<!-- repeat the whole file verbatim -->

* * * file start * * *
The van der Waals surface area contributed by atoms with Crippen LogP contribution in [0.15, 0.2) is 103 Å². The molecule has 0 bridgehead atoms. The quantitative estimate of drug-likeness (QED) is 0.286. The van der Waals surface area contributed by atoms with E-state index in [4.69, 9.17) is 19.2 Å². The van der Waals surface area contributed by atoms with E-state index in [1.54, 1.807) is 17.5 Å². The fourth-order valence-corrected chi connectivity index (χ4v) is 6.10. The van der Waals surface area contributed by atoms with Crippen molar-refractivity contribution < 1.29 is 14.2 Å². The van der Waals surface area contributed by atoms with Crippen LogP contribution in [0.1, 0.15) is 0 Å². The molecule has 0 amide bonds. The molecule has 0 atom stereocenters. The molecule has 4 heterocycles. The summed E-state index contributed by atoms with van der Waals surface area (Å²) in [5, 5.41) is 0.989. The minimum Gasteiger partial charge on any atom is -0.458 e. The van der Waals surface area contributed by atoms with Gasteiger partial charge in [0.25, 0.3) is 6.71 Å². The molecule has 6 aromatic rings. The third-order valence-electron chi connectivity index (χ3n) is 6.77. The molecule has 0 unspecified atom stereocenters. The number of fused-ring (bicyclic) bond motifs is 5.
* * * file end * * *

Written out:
The van der Waals surface area contributed by atoms with Crippen LogP contribution in [0.15, 0.2) is 103 Å². The molecule has 0 bridgehead atoms. The quantitative estimate of drug-likeness (QED) is 0.286. The van der Waals surface area contributed by atoms with E-state index in [4.69, 9.17) is 19.2 Å². The van der Waals surface area contributed by atoms with E-state index in [1.54, 1.807) is 17.5 Å². The fourth-order valence-corrected chi connectivity index (χ4v) is 6.10. The van der Waals surface area contributed by atoms with Crippen molar-refractivity contribution < 1.29 is 14.2 Å². The van der Waals surface area contributed by atoms with Crippen LogP contribution in [0.1, 0.15) is 0 Å². The molecule has 0 amide bonds. The molecule has 0 atom stereocenters. The molecule has 4 heterocycles. The summed E-state index contributed by atoms with van der Waals surface area (Å²) in [5, 5.41) is 0.989. The minimum Gasteiger partial charge on any atom is -0.458 e. The van der Waals surface area contributed by atoms with Gasteiger partial charge in [0.25, 0.3) is 6.71 Å². The molecule has 6 aromatic rings. The third-order valence-electron chi connectivity index (χ3n) is 6.77. The molecule has 0 unspecified atom stereocenters. The number of fused-ring (bicyclic) bond motifs is 5.